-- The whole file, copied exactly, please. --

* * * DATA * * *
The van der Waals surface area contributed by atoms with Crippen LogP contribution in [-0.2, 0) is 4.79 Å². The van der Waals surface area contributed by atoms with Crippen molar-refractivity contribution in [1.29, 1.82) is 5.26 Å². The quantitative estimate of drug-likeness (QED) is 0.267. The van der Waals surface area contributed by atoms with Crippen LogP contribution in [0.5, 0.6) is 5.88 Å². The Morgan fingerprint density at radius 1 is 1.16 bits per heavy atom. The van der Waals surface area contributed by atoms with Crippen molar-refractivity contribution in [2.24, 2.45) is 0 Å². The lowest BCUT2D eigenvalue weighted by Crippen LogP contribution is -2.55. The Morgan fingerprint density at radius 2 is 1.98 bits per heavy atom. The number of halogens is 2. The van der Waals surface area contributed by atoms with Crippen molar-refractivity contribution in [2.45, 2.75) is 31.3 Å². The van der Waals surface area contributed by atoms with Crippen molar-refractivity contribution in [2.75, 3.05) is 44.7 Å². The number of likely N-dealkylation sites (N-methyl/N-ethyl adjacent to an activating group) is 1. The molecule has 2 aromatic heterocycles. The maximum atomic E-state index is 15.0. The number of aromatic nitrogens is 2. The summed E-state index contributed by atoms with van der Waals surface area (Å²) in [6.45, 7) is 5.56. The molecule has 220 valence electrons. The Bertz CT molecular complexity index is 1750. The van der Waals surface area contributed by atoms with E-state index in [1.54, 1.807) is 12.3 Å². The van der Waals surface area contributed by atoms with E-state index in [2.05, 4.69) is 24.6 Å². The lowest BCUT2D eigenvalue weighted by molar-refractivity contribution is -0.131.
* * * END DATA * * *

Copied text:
The van der Waals surface area contributed by atoms with Crippen LogP contribution in [-0.2, 0) is 4.79 Å². The van der Waals surface area contributed by atoms with Crippen molar-refractivity contribution in [1.29, 1.82) is 5.26 Å². The quantitative estimate of drug-likeness (QED) is 0.267. The van der Waals surface area contributed by atoms with Crippen LogP contribution in [0.5, 0.6) is 5.88 Å². The Morgan fingerprint density at radius 1 is 1.16 bits per heavy atom. The van der Waals surface area contributed by atoms with Crippen molar-refractivity contribution in [2.24, 2.45) is 0 Å². The lowest BCUT2D eigenvalue weighted by Crippen LogP contribution is -2.55. The Morgan fingerprint density at radius 2 is 1.98 bits per heavy atom. The number of halogens is 2. The van der Waals surface area contributed by atoms with Crippen molar-refractivity contribution in [2.45, 2.75) is 31.3 Å². The van der Waals surface area contributed by atoms with Crippen molar-refractivity contribution in [2.75, 3.05) is 44.7 Å². The number of likely N-dealkylation sites (N-methyl/N-ethyl adjacent to an activating group) is 1. The molecule has 2 aromatic heterocycles. The maximum atomic E-state index is 15.0. The number of aromatic nitrogens is 2. The summed E-state index contributed by atoms with van der Waals surface area (Å²) in [6.45, 7) is 5.56. The molecule has 220 valence electrons. The Bertz CT molecular complexity index is 1750. The van der Waals surface area contributed by atoms with E-state index in [1.54, 1.807) is 12.3 Å². The van der Waals surface area contributed by atoms with E-state index in [2.05, 4.69) is 24.6 Å². The lowest BCUT2D eigenvalue weighted by molar-refractivity contribution is -0.131.